Cuore (Chapter 32)
Edmondo De Acimis
Ah, this is certainly the strangest event of the whole year! Yesterday morning my father took me to the suburbs of Moncalieri, to look at a villa which he thought of hiring for the coming summer, because we shall not go to Chieri again this year, and it turned out that the person who had the keys was a teacher who acts as secretary to the owner. He showed us the house, and then he took us to his own room, where he gave us something to drink. On his table, among the glasses, there was a wooden inkstand, of a conical form, carved in a singular manner. Perceiving that my father was looking at it, the teacher said:—
“That inkstand is very precious to me: if you only knew, sir, the history of that inkstand!” And he told it.
Years ago he was a teacher at Turin, and all one winter he went to give lessons to the prisoners in the judicial prison. He gave the lessons in the chapel of the prison, which is a circular building, and all around it, on the high, bare walls, are a great many little square windows, covered with two cross-bars of iron, each one of which corresponds to a very small cell inside. He gave his lessons as he paced about the dark, cold chapel, and his scholars stood at the holes, with their copy-books resting against the gratings, showing nothing in the shadow but wan, frowning faces, gray and ragged beards, staring eyes of murderers and thieves. Among the rest there was one, No. 78, who was more attentive than all the others, and who studied a great deal, and gazed at his teacher with eyes full of respect and gratitude. He was a young man, with a black beard, more unfortunate than wicked, a cabinet-maker who, in a fit of rage, had flung a plane at his master, who had been persecuting him for some time, and had inflicted a mortal wound on his head: for this he had been condemned to several years of seclusion. In three months he had learned to read and write, and he read constantly, and the more he learned, the better he seemed to become, and the more remorseful for his crime. One day, at the conclusion of the lesson, he made a sign to the teacher that he should come near to his little window, and he announced to him that he was to leave Turin on the following day, to go and expiate his crime in the prison at Venice; and as he bade him farewell, he begged in a humble and much moved voice, that he might be allowed to touch the master’s hand. The master offered him his hand, and he kissed it; then he said:—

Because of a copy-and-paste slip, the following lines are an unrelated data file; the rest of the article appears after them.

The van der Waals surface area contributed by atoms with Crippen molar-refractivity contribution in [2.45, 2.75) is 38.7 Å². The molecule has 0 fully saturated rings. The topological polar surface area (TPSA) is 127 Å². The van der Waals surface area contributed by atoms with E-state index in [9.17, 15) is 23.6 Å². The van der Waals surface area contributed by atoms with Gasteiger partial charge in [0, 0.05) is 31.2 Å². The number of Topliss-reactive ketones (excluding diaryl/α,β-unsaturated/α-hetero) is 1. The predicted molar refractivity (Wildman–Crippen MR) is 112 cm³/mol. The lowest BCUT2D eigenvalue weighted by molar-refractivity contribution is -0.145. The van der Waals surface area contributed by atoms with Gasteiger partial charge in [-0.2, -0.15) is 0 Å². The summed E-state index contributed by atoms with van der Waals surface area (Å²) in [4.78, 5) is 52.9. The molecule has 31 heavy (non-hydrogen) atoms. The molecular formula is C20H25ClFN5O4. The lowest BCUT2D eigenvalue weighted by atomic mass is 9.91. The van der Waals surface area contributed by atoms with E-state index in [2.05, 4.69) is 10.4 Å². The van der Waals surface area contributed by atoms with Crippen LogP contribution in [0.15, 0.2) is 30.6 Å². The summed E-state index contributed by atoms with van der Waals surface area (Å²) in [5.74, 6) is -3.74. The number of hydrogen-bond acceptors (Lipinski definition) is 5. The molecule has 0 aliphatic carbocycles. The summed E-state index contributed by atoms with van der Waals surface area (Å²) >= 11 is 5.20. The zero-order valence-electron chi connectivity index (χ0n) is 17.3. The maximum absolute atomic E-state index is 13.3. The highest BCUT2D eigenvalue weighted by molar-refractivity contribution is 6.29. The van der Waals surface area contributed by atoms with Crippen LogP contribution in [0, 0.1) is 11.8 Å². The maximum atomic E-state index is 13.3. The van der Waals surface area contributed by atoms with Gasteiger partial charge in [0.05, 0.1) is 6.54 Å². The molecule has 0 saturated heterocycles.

“Thanks! thanks!” and disappeared. The master drew back his hand; it was bathed with tears. After that he did not see the man again.
Six years passed. “I was thinking of anything except that unfortunate man,” said the teacher, “when, the other morning, I saw a stranger come to the house, a man with a large black beard already sprinkled with gray, and badly dressed, who said to me: ‘Are you the teacher So-and-So, sir?’ ‘Who are you?’ I asked him. ‘I am prisoner No. 78,’ he replied; ‘you taught me to read and write six years ago; if you recollect, you gave me your hand at the last lesson; I have now expiated my crime, and I have come hither—to beg you to do me the favor to accept a memento of me, a poor little thing which I made in prison. Will you accept it in memory of me, Signor Master?’